General Motors (GM) holds its annual shareholders' meeting in Detroit in June 2011.

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Shareholders

Shareholders are the people who own shares of stock in a company. Collectively, the shareholders are the owners of the company, since each share of stock entitles the owner to a say in how the corporation is run. Shareholders elect a board of directors to make the company's major decisions, such as the number of shares to be issued to the public.

Interestingly, not all corporations decide to have public shareholders. Corporations can choose to be privately or publicly held. In a privately held company, the shares of stock are all owned by a small group of people who know one another. They buy and sell their shares amongst themselves. A publicly held company is owned by thousands of people who trade their shares on a public stock exchange.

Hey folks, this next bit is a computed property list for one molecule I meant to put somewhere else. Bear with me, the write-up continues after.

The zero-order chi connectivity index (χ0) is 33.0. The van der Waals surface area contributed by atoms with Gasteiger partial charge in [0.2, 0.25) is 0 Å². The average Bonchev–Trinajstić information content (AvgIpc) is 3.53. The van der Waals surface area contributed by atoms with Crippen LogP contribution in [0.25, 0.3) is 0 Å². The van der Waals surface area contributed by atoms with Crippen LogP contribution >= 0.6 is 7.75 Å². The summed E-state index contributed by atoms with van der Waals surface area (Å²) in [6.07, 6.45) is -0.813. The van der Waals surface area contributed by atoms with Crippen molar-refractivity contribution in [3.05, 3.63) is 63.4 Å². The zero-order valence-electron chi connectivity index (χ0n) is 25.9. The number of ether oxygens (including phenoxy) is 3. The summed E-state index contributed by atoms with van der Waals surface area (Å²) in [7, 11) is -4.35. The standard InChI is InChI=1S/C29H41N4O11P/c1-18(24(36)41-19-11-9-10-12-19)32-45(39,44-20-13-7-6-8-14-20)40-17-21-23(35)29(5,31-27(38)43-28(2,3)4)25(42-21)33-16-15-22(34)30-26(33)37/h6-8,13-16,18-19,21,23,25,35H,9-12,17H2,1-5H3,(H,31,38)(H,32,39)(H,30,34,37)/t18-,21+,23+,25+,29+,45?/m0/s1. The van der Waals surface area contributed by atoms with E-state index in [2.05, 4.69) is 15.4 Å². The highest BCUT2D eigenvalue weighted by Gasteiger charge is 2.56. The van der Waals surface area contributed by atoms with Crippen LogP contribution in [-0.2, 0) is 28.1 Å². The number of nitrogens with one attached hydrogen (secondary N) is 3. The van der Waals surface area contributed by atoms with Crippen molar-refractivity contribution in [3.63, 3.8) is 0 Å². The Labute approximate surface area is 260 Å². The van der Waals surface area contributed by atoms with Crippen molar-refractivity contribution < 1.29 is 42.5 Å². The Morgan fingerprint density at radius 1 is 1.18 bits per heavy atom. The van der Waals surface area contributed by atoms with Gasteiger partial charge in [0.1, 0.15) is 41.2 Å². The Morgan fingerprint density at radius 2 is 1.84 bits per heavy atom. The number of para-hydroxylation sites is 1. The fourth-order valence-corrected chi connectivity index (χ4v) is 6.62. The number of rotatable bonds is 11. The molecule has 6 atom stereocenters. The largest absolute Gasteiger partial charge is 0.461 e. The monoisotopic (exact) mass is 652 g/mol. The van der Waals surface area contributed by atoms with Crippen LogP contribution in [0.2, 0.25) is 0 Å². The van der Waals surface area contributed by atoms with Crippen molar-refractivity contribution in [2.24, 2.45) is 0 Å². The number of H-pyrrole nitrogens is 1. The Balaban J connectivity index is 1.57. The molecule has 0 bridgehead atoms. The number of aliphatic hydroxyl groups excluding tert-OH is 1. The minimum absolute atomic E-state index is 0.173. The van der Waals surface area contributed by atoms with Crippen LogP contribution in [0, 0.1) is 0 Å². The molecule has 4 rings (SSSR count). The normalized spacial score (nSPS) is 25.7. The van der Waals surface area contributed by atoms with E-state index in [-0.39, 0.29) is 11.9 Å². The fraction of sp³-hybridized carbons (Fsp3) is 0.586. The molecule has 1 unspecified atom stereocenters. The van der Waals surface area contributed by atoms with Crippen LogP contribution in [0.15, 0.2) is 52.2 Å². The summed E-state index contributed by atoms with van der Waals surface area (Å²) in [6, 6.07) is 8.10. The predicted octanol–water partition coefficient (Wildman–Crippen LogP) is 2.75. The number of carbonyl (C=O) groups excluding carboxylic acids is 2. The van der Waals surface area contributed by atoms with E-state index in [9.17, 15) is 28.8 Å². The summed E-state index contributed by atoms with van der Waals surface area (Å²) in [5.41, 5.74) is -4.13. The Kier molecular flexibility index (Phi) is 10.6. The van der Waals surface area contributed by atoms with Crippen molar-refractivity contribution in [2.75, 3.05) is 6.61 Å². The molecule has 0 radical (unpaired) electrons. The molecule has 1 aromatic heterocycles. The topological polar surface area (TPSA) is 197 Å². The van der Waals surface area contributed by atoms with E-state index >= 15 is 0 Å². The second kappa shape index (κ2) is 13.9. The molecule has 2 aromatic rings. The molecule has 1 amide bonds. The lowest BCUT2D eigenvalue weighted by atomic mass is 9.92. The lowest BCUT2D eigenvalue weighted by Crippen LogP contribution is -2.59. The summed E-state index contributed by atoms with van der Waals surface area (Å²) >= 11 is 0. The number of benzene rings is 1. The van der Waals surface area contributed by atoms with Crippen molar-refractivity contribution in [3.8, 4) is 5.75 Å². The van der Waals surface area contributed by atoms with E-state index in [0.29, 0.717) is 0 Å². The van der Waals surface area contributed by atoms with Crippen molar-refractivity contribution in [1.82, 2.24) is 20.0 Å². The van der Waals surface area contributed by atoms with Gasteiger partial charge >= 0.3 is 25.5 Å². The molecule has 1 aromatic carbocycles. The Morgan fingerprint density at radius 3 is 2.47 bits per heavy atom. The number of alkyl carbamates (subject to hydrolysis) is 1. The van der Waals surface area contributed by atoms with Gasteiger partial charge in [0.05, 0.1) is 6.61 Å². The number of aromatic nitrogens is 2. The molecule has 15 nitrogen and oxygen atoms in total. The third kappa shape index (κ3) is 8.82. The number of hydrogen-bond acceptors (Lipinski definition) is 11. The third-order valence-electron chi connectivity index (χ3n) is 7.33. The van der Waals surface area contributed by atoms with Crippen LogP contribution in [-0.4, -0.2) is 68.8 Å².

Trying to please thousands of anonymous shareholders is a difficult task for any corporation. So why do they do it? The main reason that companies choose to issue stock to the public is to raise a large quantity of investment capital quickly through an initial public offering (IPO). The corporation might sell one million shares of stock at $20 a share to raise $20 million in a short amount of time (that's a simplification, however -- the brokerage house in charge of the IPO will extract its fee from the $20 million). The company then invests the $20 million in equipment and employees.

But what do the shareholders get out the relationship? If the corporation chooses to pay an annual dividend, then shareholders will receive a cut of the profits every year. Very few young companies issue dividends, however. They're more likely to issue growth stocks, in which all of the profits are reinvested. In this case, shareholders are banking on the fact that the right corporate management will help the company grow and generate even more profit. It's this potential for future success that will help determine the stock price on the open market. And if the shareholder holds onto a growth stock for long enough, he could eventually sell it for a significant gain.

We'll take a closer look at the market forces behind stock prices in the next section.